AB: It does. And Toyota’s the first one to comment on, because it’s very much the national champion in Japan, and it has stakes in a lot of the other car companies, and Toyota’s a business we’ve own for quite some time, it’s been very successful, but it’s a stale business. But they have such a large and solid base of traditional cars and petrol based, these cars, they’ve invested very heavily in hybrid technology, which has been leap frogged now by electric cars, and a recent review of the company sort of brought to bear to us that Toyota has to invest a huge amount, as you say, to catch up on electric vehicles to catch up in autonomous vehicles. It still has a huge install base. It still has a huge supply network that are based on the traditional conventional petrol engine vehicles. So, we feel that the capital costs are going to be so high. The terms to investors are going to go down and even if they end up, you know, winning out to the end, it’s hard to see how we make attractive returns for our clients.
And Mazda and Subaru are two kind of niche Japanese car companies that we’ve invested in for some time. And they’ve been very successful – Mazda in making small cars very effectively and having fun to drive performance cars, and Subaru and having this sort of all-wheel drive vehicles, high levels of safety in a strong franchise in America, but they both have a huge amount of investment they need to make. And they’re both very much linked into the fortunes of Toyota. So, we’ve decided to sell out of all of these names.
DM: Thank you for that. And you know, the transformation to EV over the next decade will clearly have winners and losers. And in the short term, if you don’t like the car companies then you shouldn’t own them.
So, look just a couple of questions to wrap up Andy. The current market narrative or the investment style that’s been in favour, or maybe in Baillie Gifford’s case out of favour, for the last year. Tell us just a little bit about the style that you employ and why that’s been out of favour?
AB: So, the two distinctive features of our style are that we’re very long term and that we’re focused on growth. And both of these aspects of our style are greatly out of favour at the moment. So, the market is taking a very short-term view at the moment. And that is because a whole confluence of different factors ranging from supply chain issues, issues with recovering from Covid, inflation, rising interest rates, oil, Ukraine, has led investors’ time horizons to contract, as they often do during periods of angst, and focus on businesses that are making money now, rather than on businesses that are making money in the future or expected to make higher profits in the future. And our investing style is all about looking out into the future and trying to find businesses in a decade that are going to be much larger than they are today.
The second thing is that our focus on growth has been very challenging because what tends to happen is higher growth stocks tend to see a lot of their earnings out into the future, so it’s related to a long term point. And the market during periods of sort of, when people are optimistic, they put high multiples on those businesses because they can see the opportunities out into the future. Whereas at the moment, the market has been heavily derating these stocks because interest rates are rising and they’re worried that we’re discounting future cash flows at higher rates.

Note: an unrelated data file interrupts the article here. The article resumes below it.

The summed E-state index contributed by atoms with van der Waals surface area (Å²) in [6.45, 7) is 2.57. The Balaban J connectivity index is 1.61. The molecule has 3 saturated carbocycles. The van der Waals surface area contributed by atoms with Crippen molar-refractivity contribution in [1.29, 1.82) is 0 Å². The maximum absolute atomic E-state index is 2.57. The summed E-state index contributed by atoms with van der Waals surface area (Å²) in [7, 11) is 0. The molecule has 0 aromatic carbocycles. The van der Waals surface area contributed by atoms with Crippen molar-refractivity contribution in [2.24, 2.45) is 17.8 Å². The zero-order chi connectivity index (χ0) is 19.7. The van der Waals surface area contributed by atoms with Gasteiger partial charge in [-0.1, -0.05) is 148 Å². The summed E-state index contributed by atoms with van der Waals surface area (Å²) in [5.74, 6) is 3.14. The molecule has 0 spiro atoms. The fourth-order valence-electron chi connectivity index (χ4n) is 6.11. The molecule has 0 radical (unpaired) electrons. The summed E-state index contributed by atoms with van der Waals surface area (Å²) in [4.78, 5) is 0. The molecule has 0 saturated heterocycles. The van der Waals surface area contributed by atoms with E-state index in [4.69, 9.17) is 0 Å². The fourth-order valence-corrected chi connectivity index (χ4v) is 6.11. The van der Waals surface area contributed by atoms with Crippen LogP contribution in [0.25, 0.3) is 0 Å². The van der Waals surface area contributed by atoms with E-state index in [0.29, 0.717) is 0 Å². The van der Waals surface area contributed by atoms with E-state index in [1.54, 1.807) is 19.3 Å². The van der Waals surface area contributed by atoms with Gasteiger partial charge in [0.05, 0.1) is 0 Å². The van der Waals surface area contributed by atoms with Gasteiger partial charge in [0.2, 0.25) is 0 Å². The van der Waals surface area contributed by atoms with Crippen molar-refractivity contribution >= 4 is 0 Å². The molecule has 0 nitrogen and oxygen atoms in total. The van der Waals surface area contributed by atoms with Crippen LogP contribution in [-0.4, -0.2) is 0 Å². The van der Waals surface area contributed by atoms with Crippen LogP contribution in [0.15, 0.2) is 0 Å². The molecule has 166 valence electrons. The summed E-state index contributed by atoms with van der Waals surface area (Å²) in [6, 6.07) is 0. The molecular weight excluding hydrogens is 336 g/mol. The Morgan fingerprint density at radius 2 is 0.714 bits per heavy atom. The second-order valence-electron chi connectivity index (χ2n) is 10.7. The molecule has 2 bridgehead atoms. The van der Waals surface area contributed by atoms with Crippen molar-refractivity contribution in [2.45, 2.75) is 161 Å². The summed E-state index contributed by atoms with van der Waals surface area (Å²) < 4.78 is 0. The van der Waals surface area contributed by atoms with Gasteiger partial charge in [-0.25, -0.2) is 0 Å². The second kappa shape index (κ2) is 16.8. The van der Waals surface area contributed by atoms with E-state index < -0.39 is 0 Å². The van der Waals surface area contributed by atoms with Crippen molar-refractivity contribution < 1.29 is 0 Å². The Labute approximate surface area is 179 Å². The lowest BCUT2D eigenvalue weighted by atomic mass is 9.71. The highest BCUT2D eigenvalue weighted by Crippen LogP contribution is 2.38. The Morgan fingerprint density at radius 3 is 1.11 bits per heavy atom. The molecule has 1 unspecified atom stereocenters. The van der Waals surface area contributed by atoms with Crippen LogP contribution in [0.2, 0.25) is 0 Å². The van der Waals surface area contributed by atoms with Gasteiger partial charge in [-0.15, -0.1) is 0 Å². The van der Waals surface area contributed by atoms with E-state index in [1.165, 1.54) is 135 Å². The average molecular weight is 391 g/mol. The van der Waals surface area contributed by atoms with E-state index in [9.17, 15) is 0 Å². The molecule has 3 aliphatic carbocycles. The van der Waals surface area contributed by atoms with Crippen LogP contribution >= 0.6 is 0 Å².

DM: And those sort of long duration, long cash flow assets have, – not just in Japan, I mean, that’s a global phenomenon – they’ve been very much out of favour in the last 12 months.
AB: What’s been unique in Japan is that we actually are not seeing high rates. Which is a great frustration for us, is that, you know, that the stocks are being hit based on the global interest rate rises but actually in Japan, interest rates will be 25 basis points over 10 years. And the Bank of Japan policy is still accommodative. So, that’s been the overall sentiment issue. And the second point is that we’re actually seeing a very prolonged weakness in quality names as well at the same time. And we’ve been adding to these names actually,, we’ve continued to do very badly. So, these stocks, these are businesses that are very strong franchise characteristics, typically very defensible type businesses, very high market shares, and they’ve would typically be on quite significant premiums to the market. They’ve now been derated to many cases discounts to the market. So, this is a great opportunity.
DM: To buy those quality compounding type of names alongside your growth?
DM: And let’s just wrap it with a brief sales message from you. Why should investors consider allocating some of their money to Japanese equities?
AB: I think Japan should always be a region that investors should think about. Because it has world class companies in areas like robotics, semiconductors, niche manufacturers that are leaders in what they do. So, it should always be some of this considered, but at the moment it seems to be particularly attractive entry point. You know, Japan hasn’t had the reopening from Covid yet, Japan is very closely linked to China. The long duration, the long-term growth opportunities for China remain intact. But at some point, we’re going to get a snap back when it starts to reopen. And Japan is very well placed to benefit from that. And even with actually China is increasingly suffering from regulatory risks, so Japanese companies provide an opportunity to benefit from Chinese growth, but without the regulatory risks that may be there in China. So, I think the long term opportunity is there, but actually there’s a short term opportunity for Japan to enjoy a recovery and valuations are of course, very attractive.
DM: Yeah. And with the Yen being weak could give investors even more, so supercharge returns.
AB: Yeah, exactly. I mean, there’s so many things to mention at the moment that I didn’t really even focus on the Yen, but of course that’s another boost for Japanese companies.
DM: Andy, thank you very much for your time this morning.
SW: One of the oldest Japan funds in the sector, the Baillie Gifford Japanese fund is managed by a large team, based in Edinburgh, and invests in growing Japanese businesses that deliver consistently strong returns to shareholders. To learn more about the Baillie Gifford Japanese fund, visit fundcalibre.com – and don’t forget to subscribe to the Investing on the go podcast, available wherever you get your podcasts.
Please remember, we’ve been discussing individual companies to bring investing to life for you. It’s not a recommendation to buy or sell. The fund may or may not still hold these companies at the time of listening. Elite Ratings are based on FundCalibre’s research methodology and are the opinion of FundCalibre’s research team only.